New proposals also involve the popular Child Tax Credit.  This proposal is specifically meant for 2021 and would continue as long as economic conditions require it.  Under this, the maximum value of the credit would increase from $2,000 to $3,000 for children age 17 and younger.  It would also provide for a $600 bonus credit for children under the age of 6.  Another aspect of the proposal calls for the Child Tax Credit to be made fully refundable and remove the $2,500 reimbursement threshold and the 15 percent phase-in rate that currently exist. 

A few other increases in tax credits may come in the form of a proposal to reestablish the First-Time Homebuyers’ Tax Credit, this would provide up to $15,000 for an individual purchasing their first home.  Or it may come in the form of a proposed $5,000 tax credit for caregivers that are looking after their spouses or parents.  Although this tax credit might be a great resource for individuals providing care, it is important to note that the proposal would likely require that a health care practitioner verify that you are providing care to meet specific needs in addition to providing receipts of any care related expenses.

Can estate planning provide any benefits when it comes to my earned income?

            Yes!  Although one typically associates the term estate planning to mean planning that is concerned with what you leave behind, planning for the here and now is a vital part of the work as well.  Aside from the benefits that come from simple awareness of regulation changes, so that you can be on the lookout for tax credits for specific activities that would benefit your returns, there are opportunities to plan ahead regarding your income as well. 

            Some important tools mentioned above, such as trusts, can come into play with preparing for where and how your income is claimed on your taxes.  Some trusts can work to your advantage where that legal tool can displace the ownership of some earned income to spread around the tax liabilities.  With the foresight of possible income tax increases, you can proactively set up structures that work for you or the business that you run.  Armed with the knowledge that a certain bracket of your income is about to be taxed at a higher rate, or that the profits of your business are going to be treated differently, you may be able to structure your sources of income in a manner that maximizes what benefits you are preserving for yourself and your family.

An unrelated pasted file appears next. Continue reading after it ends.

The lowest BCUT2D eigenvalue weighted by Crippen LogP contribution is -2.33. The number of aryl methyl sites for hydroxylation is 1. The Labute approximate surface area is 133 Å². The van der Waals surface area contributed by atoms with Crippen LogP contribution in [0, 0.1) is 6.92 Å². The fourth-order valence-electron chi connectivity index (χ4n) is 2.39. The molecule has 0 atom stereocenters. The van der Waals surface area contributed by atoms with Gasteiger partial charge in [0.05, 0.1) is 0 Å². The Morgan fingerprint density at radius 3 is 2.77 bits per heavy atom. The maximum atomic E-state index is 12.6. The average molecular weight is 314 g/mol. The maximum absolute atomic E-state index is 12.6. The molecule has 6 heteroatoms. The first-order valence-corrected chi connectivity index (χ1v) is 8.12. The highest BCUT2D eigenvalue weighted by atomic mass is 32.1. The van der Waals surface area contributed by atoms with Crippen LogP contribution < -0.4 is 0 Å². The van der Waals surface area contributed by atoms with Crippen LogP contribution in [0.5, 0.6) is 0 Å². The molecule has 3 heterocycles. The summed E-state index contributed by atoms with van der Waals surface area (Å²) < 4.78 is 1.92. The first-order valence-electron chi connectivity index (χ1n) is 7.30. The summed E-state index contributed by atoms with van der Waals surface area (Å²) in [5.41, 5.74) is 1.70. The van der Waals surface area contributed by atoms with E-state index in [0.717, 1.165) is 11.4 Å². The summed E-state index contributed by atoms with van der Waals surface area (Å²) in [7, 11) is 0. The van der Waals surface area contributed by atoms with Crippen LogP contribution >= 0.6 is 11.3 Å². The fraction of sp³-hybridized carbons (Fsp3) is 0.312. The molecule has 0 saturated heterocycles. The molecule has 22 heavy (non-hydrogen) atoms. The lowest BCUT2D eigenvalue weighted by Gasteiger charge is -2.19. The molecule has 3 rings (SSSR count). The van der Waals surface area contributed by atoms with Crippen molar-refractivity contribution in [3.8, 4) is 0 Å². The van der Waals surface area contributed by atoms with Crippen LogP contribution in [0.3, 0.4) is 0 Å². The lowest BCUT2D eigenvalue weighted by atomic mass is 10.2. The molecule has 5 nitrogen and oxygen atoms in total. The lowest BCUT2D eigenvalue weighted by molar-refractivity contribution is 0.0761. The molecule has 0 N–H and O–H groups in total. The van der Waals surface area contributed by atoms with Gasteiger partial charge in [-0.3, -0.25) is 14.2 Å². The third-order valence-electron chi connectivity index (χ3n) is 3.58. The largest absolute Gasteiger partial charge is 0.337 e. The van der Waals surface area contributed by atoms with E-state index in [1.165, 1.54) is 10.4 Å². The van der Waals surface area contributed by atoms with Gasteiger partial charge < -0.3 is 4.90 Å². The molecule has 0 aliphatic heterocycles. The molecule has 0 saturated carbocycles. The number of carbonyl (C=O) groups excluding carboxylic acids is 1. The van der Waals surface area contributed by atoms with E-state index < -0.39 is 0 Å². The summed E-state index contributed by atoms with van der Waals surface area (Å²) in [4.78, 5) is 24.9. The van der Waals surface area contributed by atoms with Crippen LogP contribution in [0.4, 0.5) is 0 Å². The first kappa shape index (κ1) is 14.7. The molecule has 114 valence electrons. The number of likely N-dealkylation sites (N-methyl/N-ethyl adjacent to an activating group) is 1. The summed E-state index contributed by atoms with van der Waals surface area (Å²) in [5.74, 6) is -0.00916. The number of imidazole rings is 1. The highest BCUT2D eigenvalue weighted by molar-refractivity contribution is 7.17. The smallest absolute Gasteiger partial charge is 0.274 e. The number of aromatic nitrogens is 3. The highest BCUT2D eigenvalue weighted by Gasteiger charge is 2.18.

It is true that some of these legal tools can be very fact specific and a plan needs to be customized to properly address your own situation.  However, that is exactly one of the services that our attorneys are here to provide.  Our role is to advise you on your specific situation and work with you to plan for all of life’s twists and turns, not only those that come from a new administration in Washington.  Our goal is that you will be able to make fully informed decisions that benefit not only you in this year, but that reverberate into the future to benefit those that you love as well.

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If you or your loved one has questions we would be glad to extend a FREE CONSULT to answer those estate planning and elder law questions and get your affairs in order. Let the experienced attorneys at McIntyre Elder Law help. Call (704) 259-7040.

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Jake Edwards, Attorney

Jake Edwards

Estate Planning & Elder Law Attorney

Hendersonville Office

136 S. King St. Hendersonville, NC 28792


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Greg McIntyre, JD, MBA

Meet Greg McIntyre

Greg McIntyre, founder of McIntyre Elder Law, is more than just an attorney. As a Navy Veteran, father to six kids, and a loving husband, he values family deeply. This drives his commitment to helping clients safeguard their futures and pass down legacies.

Greg has a passion to help people. Beyond just legal advice, he loves having conversations and strives to build a long-term relationship with every clients that comes through his door.